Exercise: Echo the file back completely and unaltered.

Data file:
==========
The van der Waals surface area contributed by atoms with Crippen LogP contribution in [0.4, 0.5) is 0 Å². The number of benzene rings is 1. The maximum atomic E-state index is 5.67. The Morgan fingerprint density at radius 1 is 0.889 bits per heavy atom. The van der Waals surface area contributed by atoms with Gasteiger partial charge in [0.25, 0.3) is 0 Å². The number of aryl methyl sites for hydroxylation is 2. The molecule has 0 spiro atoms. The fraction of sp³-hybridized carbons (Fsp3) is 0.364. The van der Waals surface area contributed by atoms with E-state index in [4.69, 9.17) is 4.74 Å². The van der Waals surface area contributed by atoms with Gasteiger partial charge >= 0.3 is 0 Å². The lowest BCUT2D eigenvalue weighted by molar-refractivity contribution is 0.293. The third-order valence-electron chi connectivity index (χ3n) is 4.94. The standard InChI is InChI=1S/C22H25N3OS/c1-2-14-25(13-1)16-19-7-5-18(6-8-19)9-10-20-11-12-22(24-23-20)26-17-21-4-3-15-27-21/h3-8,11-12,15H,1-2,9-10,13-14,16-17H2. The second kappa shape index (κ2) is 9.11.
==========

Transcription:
The van der Waals surface area contributed by atoms with Crippen LogP contribution in [0.4, 0.5) is 0 Å². The number of benzene rings is 1. The maximum atomic E-state index is 5.67. The Morgan fingerprint density at radius 1 is 0.889 bits per heavy atom. The van der Waals surface area contributed by atoms with Gasteiger partial charge in [0.25, 0.3) is 0 Å². The number of aryl methyl sites for hydroxylation is 2. The molecule has 0 spiro atoms. The fraction of sp³-hybridized carbons (Fsp3) is 0.364. The van der Waals surface area contributed by atoms with E-state index in [4.69, 9.17) is 4.74 Å². The van der Waals surface area contributed by atoms with Gasteiger partial charge >= 0.3 is 0 Å². The lowest BCUT2D eigenvalue weighted by molar-refractivity contribution is 0.293. The third-order valence-electron chi connectivity index (χ3n) is 4.94. The standard InChI is InChI=1S/C22H25N3OS/c1-2-14-25(13-1)16-19-7-5-18(6-8-19)9-10-20-11-12-22(24-23-20)26-17-21-4-3-15-27-21/h3-8,11-12,15H,1-2,9-10,13-14,16-17H2. The second kappa shape index (κ2) is 9.11.